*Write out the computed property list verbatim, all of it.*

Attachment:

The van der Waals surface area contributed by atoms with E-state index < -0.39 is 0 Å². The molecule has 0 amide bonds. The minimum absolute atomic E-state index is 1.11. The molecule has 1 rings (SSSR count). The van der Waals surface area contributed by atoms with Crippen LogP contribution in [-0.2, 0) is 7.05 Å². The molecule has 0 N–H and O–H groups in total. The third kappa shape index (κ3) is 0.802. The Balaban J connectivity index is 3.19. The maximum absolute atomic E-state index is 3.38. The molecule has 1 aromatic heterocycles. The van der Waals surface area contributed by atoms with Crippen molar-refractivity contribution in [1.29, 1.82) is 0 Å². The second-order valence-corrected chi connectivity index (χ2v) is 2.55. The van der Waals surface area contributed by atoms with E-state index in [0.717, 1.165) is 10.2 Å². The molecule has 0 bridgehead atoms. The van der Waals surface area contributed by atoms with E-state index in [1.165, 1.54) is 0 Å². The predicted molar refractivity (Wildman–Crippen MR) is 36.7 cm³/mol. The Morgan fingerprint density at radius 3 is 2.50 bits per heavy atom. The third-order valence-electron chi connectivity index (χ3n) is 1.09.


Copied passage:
The van der Waals surface area contributed by atoms with E-state index < -0.39 is 0 Å². The molecule has 0 amide bonds. The minimum absolute atomic E-state index is 1.11. The molecule has 1 rings (SSSR count). The van der Waals surface area contributed by atoms with Crippen LogP contribution in [-0.2, 0) is 7.05 Å². The molecule has 0 N–H and O–H groups in total. The third kappa shape index (κ3) is 0.802. The Balaban J connectivity index is 3.19. The maximum absolute atomic E-state index is 3.38. The molecule has 1 aromatic heterocycles. The van der Waals surface area contributed by atoms with Crippen molar-refractivity contribution in [1.29, 1.82) is 0 Å². The second-order valence-corrected chi connectivity index (χ2v) is 2.55. The van der Waals surface area contributed by atoms with E-state index in [0.717, 1.165) is 10.2 Å². The molecule has 0 bridgehead atoms. The van der Waals surface area contributed by atoms with E-state index in [1.165, 1.54) is 0 Å². The predicted molar refractivity (Wildman–Crippen MR) is 36.7 cm³/mol. The Morgan fingerprint density at radius 3 is 2.50 bits per heavy atom. The third-order valence-electron chi connectivity index (χ3n) is 1.09.